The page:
“Miss Goodell will be admitted to practice in this court.”

Wisconsin Supreme Court Justice Oramus Cole, June 18, 1879

Lavinia Goodell’s name will forever be linked with that of Wisconsin Supreme Court Chief Justice Edward Ryan since he was the author of the infamous opinion that held only men were eligible to practice law in Wisconsin and denied Lavinia’s first petition for admission to practice before the Wisconsin Supreme Court . (Read more here). Ryan’s life and career have been heavily scrutinized for 150 years, but the justice who, in 1879, authored the very short opinion granting Lavinia’s second motion to be admitted to the Supreme Court bar receives much less attention.  That is unfortunate because Justice Orasmus Cole was a valued member of the Wisconsin Supreme Court for nearly four decades.

Justice Orasmus Cole

Cole was born in New York State in 1819. Both of his grandfathers served in the Revolutionary war. He studied law and was admitted to the New York bar in 1845. Late that year he settled in the small southwest Wisconsin mining town of Potosi. In 1847, he served as a delegate to the second Wisconsin constitutional convention. In 1848, after the constitution was ratified, the Whig party nominated Cole as their candidate for Congress. He won the election. He refused to support the fugitive slave provisions of the 1850 compromise that gave new states coming into the union the choice of whether to allow slavery, and he was defeated in his 1850 bid for reelection.

Cole was elected to the Wisconsin Supreme Court in 1855, defeating incumbent justice Samuel Crawford, largely because of Cole’s opposition to the fugitive slave laws. While many newspapers urged retaining Justice Crawford, the Wisconsin State Journal supported Cole’s candidacy:

Wisconsin State Journal, March 3, 1855

Read here the State Journal’s front page commentary a week after the election when all votes had been counted and Cole was declared the winner.

While Chief Justice Ryan’s 1875 opinion denying Lavinia Goodell’s admission to practice before the Supreme Court contained a great deal of gratuitous commentary about the proper sphere for women, Justice Cole’s 1879 spare, one-paragraph decision – to which Ryan dissented – stated that while in 1875 there was no statutory authority for the admission of women to the bar, the legislature had since remedied that deficiency, as Ryan had said it could do. As a result, Justice Cole wrote:

We are satisfied that the applicant possesses all the requisite qualifications as to learning, ability and moral character to entitle her to admission, no objection existing thereto except that founded upon her sex alone. Under the circumstances, a majority think that objection must be disregarded. Miss Goodell will therefore be admitted to practice in this court upon signing the roll and taking the prescribed oath.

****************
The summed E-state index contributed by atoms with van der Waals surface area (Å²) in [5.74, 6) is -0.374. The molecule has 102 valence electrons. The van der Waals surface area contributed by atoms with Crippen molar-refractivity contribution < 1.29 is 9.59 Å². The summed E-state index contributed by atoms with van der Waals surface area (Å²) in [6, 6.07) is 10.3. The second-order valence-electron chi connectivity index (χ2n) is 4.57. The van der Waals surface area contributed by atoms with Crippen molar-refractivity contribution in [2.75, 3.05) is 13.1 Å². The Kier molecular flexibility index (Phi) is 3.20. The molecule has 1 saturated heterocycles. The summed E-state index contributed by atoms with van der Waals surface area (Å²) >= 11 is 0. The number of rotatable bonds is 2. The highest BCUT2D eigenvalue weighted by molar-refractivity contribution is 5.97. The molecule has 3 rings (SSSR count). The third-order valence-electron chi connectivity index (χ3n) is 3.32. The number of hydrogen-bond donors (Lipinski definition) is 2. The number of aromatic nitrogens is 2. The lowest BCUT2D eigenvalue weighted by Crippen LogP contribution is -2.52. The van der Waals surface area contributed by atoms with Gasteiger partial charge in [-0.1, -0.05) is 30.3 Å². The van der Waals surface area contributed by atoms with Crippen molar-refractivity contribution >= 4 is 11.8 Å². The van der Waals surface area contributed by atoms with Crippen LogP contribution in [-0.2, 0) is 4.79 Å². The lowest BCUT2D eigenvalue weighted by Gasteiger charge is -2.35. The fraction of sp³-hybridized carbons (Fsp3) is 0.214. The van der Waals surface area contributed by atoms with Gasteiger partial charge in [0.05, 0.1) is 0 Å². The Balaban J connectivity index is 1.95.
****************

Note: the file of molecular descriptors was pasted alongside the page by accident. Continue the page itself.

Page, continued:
Read the entire decision here.

Justice Cole remained on the court until 1892 and served as Chief Justice the last twelve years, assuming that position upon Chief Justice Rya’s death. Cole was the longest serving member of the court until 2013 when Chief Justice Shirley Abrahamson’s tenure exceeded his. He died in 1903 at the age of 83, having outlived Lavinia Goodell by twenty-three years. Chief Justice John Cassoday, Lavinia Goodell’s old Janesville friend and mentor, who as speaker of the Assembly had introduced Lavinia’s bill to change the law to allow women to become members of the bar and who had been appointed to the court after the death of Chief Justice Ryan, offered these remarks upon the death of his colleague:

Judge Cole was not a genius with powers to thrill and capture the multitude, but a patient, plodding, and conscientious judge, who determined to do what he conceived to be his duty, regardless of possible clamor or personal consequences. He was not born for, and did not covet, leadership, but was always attentive and indefatigable in the performance of the work on hand., He was never aggressive but always thoughtful, laborious,  and firm. … It has been said by some wise man … that the gentle spirit makes the hero after all. Judge Cole was that kind of man. He was very methodical in his habits, persistent in his application, pure in his purposes, intolerant of all duplicity or wrong, and upright in his judgments.

The lifework of Orasmus Cole is finished, and the people of Wisconsin all unite in saying that he was a model judge, a model gentleman, and a model man.

Sources consulted: Orasmus Cole: In Memoriam,  119 Wis. xxviii; https://en.wikipedia.org/wiki/Orsamus_Cole; Wisconsin State Journal (March 3, 1855 and April 11, 1855).

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